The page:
Indicators of compromise

  • googletagsmanager[.]co
  • googletagsmanager[.]info
  • s-panel[.]su


To date, Group-IB experts have studied 96 different JS sniffer families, whereas only 38 malware families of this type were known when the report “Crime without punishment: in-depth analysis of JS sniffers” was published. Attacks on eCommerce stores using malicious JavaScript are becoming an increasingly popular way to obtain large amounts of user payment information for subsequent resale. As a result of UltraRank installing malicious code on the Ticketmaster website by hacking the third-party provider Inbenta, user payment data was leaked. Ticketmaster was fined £1.25 million for this. In addition, British Airways was fined £20 million for a data leak caused by malicious code injected in one of the JavaScript libraries used on their website and mobile app. Therefore, the threat of JS sniffers is relevant not only for owners of eCommerce stores, but also for all services that use and process bank card payments online. Group-IB experts have compiled a list of recommendations that will help various eCommerce participants minimize potential damage, prevent infection, or detect existing malicious activity.

For issuing banks
  • Notify users of possible risks arising in the online payment process when using payment cards.
  • If payment cards related to your bank have been compromised, block these cards and notify the users that the eCommerce store has been infected with a payment card sniffer.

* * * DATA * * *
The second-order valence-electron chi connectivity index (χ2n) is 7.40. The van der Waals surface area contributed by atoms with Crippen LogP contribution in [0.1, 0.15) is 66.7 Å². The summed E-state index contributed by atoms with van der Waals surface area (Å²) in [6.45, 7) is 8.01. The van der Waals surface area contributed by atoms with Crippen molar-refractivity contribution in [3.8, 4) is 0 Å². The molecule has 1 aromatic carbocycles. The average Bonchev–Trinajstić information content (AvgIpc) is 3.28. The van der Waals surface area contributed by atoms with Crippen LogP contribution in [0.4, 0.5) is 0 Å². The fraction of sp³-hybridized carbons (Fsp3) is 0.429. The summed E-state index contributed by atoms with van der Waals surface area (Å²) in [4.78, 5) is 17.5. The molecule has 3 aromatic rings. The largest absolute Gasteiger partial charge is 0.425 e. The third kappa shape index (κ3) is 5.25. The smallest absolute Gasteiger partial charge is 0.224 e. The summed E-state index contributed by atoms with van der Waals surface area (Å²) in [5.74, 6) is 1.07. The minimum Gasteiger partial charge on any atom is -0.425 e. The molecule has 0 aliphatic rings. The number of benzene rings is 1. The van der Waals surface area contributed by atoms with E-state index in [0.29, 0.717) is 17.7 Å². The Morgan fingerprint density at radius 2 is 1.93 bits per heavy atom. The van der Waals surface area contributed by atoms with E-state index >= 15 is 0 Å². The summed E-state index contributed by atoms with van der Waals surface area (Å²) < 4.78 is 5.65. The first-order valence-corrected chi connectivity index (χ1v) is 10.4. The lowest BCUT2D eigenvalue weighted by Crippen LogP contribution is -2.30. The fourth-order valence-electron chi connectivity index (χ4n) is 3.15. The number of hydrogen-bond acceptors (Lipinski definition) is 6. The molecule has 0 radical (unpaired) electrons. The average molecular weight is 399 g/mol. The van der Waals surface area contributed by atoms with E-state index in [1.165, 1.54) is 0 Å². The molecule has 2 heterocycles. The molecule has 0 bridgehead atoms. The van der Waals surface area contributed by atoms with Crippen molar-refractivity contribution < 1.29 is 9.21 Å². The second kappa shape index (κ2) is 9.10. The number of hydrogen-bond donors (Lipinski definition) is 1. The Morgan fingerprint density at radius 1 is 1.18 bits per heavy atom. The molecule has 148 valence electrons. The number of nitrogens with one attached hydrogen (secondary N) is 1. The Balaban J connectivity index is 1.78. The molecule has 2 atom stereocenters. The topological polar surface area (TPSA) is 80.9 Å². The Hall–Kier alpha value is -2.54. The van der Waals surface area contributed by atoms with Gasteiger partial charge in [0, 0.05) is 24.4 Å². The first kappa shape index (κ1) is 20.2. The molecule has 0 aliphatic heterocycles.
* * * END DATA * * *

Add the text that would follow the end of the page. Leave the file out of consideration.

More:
For eCommerce websites administrators
  • Use complex and unique passwords to access the website’s admin panel and any services used for administration, for example phpMyAdmin, Adminer. If possible, set up two-factor authentication.
  • Install all necessary updates for the software used, including CMS of websites. Do not use outdated or unsupported versions of the CMS. This will help to reduce the risk of servers being compromised and make it more difficult for an attacker to download a web shell and install malicious code.
  • Regularly check the store for malware and conduct regular security audits of your website. For example, for websites based on CMS Magento, you can use Magento Security Scan Tool.
  • Use the appropriate systems to log all changes that occur on the website, as well as to log access to the website’s control panel and database and track file change dates. This will help you to detect website files infected with malicious code, as well as track unauthorized access to the website or web server.
For payment systems/payment processing banks
  • If you provide payment services for eCommerce websites, regularly inform your customers about basic security techniques when accepting online payments on the websites, as well as the threat of JavaScript sniffers;
  • Ensure that your services use a correctly-configured Content Security Policy.